There is something about finding ourselves in our 60s that makes our heads turn to the past, in general, and, more specifically, to our ancestry. I have no idea why this fascination comes so forcefully at this time.
Perhaps as we age, our perception of time changes. The decades before we were born seem less long ago. Our ancestors therefore seem more real and present.
There are some people who take genealogy very seriously. They sign up to all sorts of websites and check records going well into the past. This is a great pastime.
Depending on the size of your family, it can keep you busy for months and even years. You will doubtless learn a lot of interesting things.
Some of us learn about our ancestry by somewhat more accidental – or, indeed, lazy – means. Perhaps someone else in your family is pursuing such information, so that you can benefit without all the work. It is worth asking older members of your extended family to see what they might have found.
In my case, it turned out that a surprising number of my forbearers were keen on memoir-writing. So, various documents have turned up within the family from different periods, even in different languages.
To add to the fun, these are not always consistent in their description of the same events. The truth, as any historian would confirm, is difficult to establish.
You have to wonder what you would like to find. Someone famous? A connection to royalty? A murderer? We are all different in our wishes and in the ways in which we would respond.
My parents were highly respectable, so my ancestors might be expected to be respectable, too – and many of them were. The problem is that they are invariably the least interesting to read about.
I have nonetheless come upon some relatives of more doubtful qualities. One distant ancestor was an explorer in the South Seas in the late nineteenth century. He was evidently selling tobacco on the side.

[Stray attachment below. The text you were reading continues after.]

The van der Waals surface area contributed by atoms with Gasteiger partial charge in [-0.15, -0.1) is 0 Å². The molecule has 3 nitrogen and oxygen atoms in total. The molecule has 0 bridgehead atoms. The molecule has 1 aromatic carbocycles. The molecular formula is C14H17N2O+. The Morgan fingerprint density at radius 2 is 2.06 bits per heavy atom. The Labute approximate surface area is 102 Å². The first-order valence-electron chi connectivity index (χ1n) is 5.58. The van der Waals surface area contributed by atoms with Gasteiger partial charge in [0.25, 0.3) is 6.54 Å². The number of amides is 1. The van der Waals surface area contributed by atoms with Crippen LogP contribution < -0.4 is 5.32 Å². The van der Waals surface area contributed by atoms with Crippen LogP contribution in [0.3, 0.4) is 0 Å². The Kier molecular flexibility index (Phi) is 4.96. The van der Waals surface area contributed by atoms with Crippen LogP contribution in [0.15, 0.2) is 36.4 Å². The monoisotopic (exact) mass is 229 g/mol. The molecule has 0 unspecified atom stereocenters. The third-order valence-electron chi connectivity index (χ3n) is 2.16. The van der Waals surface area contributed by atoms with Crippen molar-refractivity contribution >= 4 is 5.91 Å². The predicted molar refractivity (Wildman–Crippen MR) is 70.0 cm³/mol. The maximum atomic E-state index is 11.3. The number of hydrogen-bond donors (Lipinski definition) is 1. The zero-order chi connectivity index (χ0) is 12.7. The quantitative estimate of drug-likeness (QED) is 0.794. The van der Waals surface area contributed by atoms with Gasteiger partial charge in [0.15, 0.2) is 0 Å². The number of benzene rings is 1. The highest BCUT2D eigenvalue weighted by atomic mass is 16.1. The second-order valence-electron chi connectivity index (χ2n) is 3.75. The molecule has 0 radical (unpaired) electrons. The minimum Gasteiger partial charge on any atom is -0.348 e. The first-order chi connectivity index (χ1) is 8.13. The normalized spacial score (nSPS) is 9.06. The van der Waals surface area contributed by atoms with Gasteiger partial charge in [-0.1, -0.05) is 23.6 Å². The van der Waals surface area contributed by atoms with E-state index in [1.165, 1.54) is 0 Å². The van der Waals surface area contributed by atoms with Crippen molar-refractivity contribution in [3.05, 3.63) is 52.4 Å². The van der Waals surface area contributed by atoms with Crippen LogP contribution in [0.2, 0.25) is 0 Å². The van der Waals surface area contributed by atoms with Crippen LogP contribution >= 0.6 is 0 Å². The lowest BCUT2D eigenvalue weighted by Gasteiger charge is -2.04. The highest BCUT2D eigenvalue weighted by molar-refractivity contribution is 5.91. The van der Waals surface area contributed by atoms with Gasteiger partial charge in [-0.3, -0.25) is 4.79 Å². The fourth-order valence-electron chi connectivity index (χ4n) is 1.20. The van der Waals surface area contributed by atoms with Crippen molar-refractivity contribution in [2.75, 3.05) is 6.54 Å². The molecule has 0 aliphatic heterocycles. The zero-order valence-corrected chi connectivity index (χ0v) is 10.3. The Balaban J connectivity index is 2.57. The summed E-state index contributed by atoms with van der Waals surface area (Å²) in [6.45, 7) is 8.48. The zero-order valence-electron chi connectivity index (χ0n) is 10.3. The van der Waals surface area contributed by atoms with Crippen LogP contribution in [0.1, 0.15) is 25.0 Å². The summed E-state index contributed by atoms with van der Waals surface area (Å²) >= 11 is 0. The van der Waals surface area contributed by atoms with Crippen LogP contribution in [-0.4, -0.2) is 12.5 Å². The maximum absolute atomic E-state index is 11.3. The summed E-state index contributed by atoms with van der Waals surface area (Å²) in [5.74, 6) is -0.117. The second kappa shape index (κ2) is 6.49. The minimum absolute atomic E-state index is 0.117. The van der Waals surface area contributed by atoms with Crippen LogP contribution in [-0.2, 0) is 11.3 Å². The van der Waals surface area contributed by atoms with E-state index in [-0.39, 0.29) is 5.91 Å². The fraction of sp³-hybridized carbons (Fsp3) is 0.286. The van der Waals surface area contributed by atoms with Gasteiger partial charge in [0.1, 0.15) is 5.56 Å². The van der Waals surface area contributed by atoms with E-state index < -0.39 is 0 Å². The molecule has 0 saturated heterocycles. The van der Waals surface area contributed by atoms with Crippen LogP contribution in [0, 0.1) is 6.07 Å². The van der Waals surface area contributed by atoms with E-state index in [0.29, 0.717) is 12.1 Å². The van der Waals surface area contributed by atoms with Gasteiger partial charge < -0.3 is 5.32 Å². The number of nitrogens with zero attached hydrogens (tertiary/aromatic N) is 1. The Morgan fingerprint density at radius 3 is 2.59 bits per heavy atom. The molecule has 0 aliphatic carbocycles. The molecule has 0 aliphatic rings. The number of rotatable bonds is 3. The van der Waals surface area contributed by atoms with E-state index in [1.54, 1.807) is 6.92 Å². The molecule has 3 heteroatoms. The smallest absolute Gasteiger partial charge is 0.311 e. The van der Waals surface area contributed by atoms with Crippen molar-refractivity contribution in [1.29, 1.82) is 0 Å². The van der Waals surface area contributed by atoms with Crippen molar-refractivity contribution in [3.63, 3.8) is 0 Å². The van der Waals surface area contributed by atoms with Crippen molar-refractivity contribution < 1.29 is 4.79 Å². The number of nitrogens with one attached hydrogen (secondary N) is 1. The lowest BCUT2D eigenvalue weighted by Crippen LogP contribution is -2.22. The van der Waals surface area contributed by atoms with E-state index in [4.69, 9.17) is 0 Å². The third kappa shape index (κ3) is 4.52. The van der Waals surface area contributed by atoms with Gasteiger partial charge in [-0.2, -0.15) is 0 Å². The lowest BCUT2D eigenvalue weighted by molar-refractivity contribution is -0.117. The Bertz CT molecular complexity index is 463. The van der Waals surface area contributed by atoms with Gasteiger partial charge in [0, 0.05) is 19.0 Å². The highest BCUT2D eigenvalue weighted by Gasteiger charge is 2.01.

When he came upon one group of islanders who didn’t know what to do with this product, he set up smoking classes, thereby securing a demand for his regular return.
I should not be proud of this ancestor, but I must admit that I admire his ingenuity. And he wasn’t to know about the link with cancer, after all.
A much closer relative (my great-grandfather) was involved as a young man in import-export dealings on the Mexican-US border. From family memoirs and other sources, it is clear that this was not genteel territory.
Evidently, there were some careful judgements about the declaration of silver at the border. As the proceeds of import taxes were said to end up in the pockets of those collecting them, the moral issue could be said to be unclear. In any case, he ended up a very rich man.
As history often shows, the money was completely lost by his son, my grandfather, in a series of ill-judged enterprises – to his permanent shame. He ended up as a door-to-door salesman in the 1920s and ’30s.
Once you have considered your ancestors, you wonder what to do with the information. Does it help you to understand yourself better? I am not so sure. But you do end up feeling like one link in an inexorable chain – and wonder even harder where your grandchildren and their descendants will take it.
When my son was a small child of just five or six, he heard about the concept of infinity. Like many children, he was fascinated by it. He also began to realise that there were generations within families, with some coming before, like his grandparents, and some after.
One morning, he put the two thoughts together. “You know, Mum,” he said, “the people coming before us were not infinity, but the people coming after us are infinity.” His English wasn’t up to the task of expressing his thought, but the thought itself was profound, indeed.
Have you looked into your family history? Have you found any really interesting people there? Please share your experiences and stories below!
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